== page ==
Congress prepares for final Iran push

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Article Summary
A look at the Middle East issues Congress will be addressing the week of Nov. 17.

Capitol Hill will be a beehive of dueling messages on Iran next week as negotiators hurdle toward their self-imposed Nov. 24 deadline for a nuclear deal.

The Republican-controlled House Foreign Affairs Committee will hold not one but two hearings on the risks of a "bad deal" with Tehran. Peace activists, meanwhile, are planning a show of force toward the end of the week with just days to go before the deadline.

The Subcommittee on Terrorism, Nonproliferation, and Trade, chaired by Rep. Ted Poe, R-Texas, kicks things off Nov. 18 with a hearing on "Iranian Nuclear Talks: Negotiating a Bad Deal?" Witnesses include think-tank experts J. Matthew McInnis of the conservative American Enterprise Institute, David Albright of the Institute for Science and International Security and Ray Takeyh of the Council on Foreign Relations, who recently penned an op-ed for The Los Angeles Times raising doubts that Iran would step away from talks even if Congress adopts new sanctions.

On Nov. 20 Rep. Ileana Ros-Lehtinen, R-Fla., and her panel on the Middle East and North Africa will follow suit with a hearing examining what a deal could mean for global security. Former CIA Director Michael Hayden is among the witnesses.

Countering hawkish lawmakers and stepped-up lobbying by the pro-Israel lobby American Israel Public Affairs Committee (AIPAC), the Quaker lobby Friends Committee on National Legislation is sending its activists to Capitol Hill on Nov. 20-21 as part of its annual meeting in Washington. Sen. Chris Murphy, D-Conn., a diplomacy champion who blocked Iran legislation this past week, will address the group at a luncheon on Nov. 20.

On the other side of the issue, the hawkish pro-Israel Foundation for Defense of Democracies holds a Senate briefing the morning of Nov. 20 on the talks' "looming deadline and unanswered questions." Meanwhile, the Obama administration's three European partners in the negotiations — France, Great Britain and Germany are also stepping up their outreach to Congress, as Al-Monitor revealed in a Nov. 14 article.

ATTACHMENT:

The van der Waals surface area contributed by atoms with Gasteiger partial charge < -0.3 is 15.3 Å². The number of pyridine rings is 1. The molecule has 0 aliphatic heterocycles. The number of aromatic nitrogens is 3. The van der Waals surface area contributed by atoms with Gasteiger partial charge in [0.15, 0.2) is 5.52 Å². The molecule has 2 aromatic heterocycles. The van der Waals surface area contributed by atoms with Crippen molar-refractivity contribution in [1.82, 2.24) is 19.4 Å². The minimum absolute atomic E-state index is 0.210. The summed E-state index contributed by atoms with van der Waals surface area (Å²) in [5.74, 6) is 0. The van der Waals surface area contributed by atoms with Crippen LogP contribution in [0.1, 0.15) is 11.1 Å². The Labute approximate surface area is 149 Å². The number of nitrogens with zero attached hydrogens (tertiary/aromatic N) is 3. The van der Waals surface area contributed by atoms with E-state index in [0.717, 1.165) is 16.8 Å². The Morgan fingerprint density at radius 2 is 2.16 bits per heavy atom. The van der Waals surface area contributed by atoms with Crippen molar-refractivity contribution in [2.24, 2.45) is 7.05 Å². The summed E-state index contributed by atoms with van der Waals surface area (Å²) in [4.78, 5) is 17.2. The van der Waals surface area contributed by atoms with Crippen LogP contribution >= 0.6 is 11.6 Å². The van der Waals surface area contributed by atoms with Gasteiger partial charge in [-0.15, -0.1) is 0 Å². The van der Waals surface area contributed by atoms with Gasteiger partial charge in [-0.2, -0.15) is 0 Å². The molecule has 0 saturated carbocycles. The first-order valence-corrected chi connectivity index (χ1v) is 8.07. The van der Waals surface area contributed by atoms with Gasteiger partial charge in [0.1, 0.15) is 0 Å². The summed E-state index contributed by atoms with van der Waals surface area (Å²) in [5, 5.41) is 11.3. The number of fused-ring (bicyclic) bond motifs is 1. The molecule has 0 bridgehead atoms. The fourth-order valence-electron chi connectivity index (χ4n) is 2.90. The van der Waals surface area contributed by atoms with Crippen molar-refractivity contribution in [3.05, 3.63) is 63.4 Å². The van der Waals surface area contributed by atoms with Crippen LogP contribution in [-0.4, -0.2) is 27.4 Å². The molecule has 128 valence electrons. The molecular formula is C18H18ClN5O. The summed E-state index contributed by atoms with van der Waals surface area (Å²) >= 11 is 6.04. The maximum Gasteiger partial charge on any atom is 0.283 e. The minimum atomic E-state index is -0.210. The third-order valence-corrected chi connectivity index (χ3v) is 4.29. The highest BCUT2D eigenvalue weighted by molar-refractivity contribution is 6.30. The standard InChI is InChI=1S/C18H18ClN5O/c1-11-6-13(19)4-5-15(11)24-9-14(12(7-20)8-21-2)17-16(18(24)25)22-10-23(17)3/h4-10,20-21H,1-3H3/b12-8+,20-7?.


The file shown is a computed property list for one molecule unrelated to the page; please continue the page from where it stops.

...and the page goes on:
Lawmakers will also continue to monitor the US strategy to combat the Islamic State (IS) even as they keep a close watch on Iran.

The Senate Foreign Relations Committee holds a hearing Nov. 18 on "countering [IS] in Iraq and Syria," with the House Foreign Affairs MENA panel following suit the next day. The hearings follow last week's appearance before the House Armed Services Committee by Defense Secretary Chuck Hagel and Joint Chiefs Chairman Martin Dempsey, which left many unanswered questions, notably with regard to the strategy's Syrian component.

In other Middle East news, Ros-Lehtinen holds a markup Nov. 21 on her bill to step up military aid to Jordan as part of the campaign against IS. Al-Monitor first reported on the effort in September.

The House Foreign Affairs panel on emerging threats holds a hearing Nov. 21 on water-sharing conflicts, notably along the Nile.

Finally, the Senate Foreign Relations holds a hearing Nov. 21 on deputy national security adviser Antony Blinken's nomination to replace Bill Burns as deputy secretary of state.

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Found in: us-middle east policy, nuclear talks, islamic state, iran, isis, congress, aipac

Julian Pecquet is Al-Monitor's Washington Editor. He was previously Congressional Correspondent from 2014 through May 2017 and most recently before that headed up The Hill's Global Affairs blog. On Twitter: @JPecquet_ALM, Email: jpecquet@al-monitor.com.

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